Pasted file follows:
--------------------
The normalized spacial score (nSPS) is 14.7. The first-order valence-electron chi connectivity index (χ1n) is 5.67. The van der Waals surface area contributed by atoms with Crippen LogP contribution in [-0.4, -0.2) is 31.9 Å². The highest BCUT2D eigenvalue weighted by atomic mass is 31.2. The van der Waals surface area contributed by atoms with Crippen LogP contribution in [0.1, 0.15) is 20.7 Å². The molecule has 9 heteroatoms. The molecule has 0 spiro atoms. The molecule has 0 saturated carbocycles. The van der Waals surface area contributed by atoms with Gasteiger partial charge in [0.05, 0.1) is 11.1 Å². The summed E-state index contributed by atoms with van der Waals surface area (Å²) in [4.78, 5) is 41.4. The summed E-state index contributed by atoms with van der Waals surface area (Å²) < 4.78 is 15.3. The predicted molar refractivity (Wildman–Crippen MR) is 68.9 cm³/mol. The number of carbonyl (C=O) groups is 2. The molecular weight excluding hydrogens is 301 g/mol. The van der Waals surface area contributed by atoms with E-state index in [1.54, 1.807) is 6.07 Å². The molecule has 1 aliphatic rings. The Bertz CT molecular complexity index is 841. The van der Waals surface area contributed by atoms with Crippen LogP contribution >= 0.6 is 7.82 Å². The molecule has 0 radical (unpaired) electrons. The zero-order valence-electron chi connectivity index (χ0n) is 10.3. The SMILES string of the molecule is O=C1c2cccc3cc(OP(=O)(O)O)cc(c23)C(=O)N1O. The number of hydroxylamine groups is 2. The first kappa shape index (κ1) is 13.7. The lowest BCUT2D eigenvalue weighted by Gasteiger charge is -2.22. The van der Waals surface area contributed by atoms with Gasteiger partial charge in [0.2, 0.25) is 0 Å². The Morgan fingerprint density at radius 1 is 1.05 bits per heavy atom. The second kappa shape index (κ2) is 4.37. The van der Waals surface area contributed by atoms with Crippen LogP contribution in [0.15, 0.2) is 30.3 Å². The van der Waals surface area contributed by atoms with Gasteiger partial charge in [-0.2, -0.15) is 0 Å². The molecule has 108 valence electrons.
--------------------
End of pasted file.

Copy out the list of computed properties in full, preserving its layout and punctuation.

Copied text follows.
The normalized spacial score (nSPS) is 14.7. The first-order valence-electron chi connectivity index (χ1n) is 5.67. The van der Waals surface area contributed by atoms with Crippen LogP contribution in [-0.4, -0.2) is 31.9 Å². The highest BCUT2D eigenvalue weighted by atomic mass is 31.2. The van der Waals surface area contributed by atoms with Crippen LogP contribution in [0.1, 0.15) is 20.7 Å². The molecule has 9 heteroatoms. The molecule has 0 spiro atoms. The molecule has 0 saturated carbocycles. The van der Waals surface area contributed by atoms with Gasteiger partial charge in [0.05, 0.1) is 11.1 Å². The summed E-state index contributed by atoms with van der Waals surface area (Å²) in [4.78, 5) is 41.4. The summed E-state index contributed by atoms with van der Waals surface area (Å²) < 4.78 is 15.3. The predicted molar refractivity (Wildman–Crippen MR) is 68.9 cm³/mol. The number of carbonyl (C=O) groups is 2. The molecular weight excluding hydrogens is 301 g/mol. The van der Waals surface area contributed by atoms with E-state index in [1.54, 1.807) is 6.07 Å². The molecule has 1 aliphatic rings. The Bertz CT molecular complexity index is 841. The van der Waals surface area contributed by atoms with Crippen LogP contribution >= 0.6 is 7.82 Å². The molecule has 0 radical (unpaired) electrons. The zero-order valence-electron chi connectivity index (χ0n) is 10.3. The SMILES string of the molecule is O=C1c2cccc3cc(OP(=O)(O)O)cc(c23)C(=O)N1O. The number of hydroxylamine groups is 2. The first kappa shape index (κ1) is 13.7. The lowest BCUT2D eigenvalue weighted by Gasteiger charge is -2.22. The van der Waals surface area contributed by atoms with Gasteiger partial charge in [0.2, 0.25) is 0 Å². The Morgan fingerprint density at radius 1 is 1.05 bits per heavy atom. The second kappa shape index (κ2) is 4.37. The van der Waals surface area contributed by atoms with Crippen LogP contribution in [0.15, 0.2) is 30.3 Å². The van der Waals surface area contributed by atoms with Gasteiger partial charge in [-0.2, -0.15) is 0 Å². The molecule has 108 valence electrons.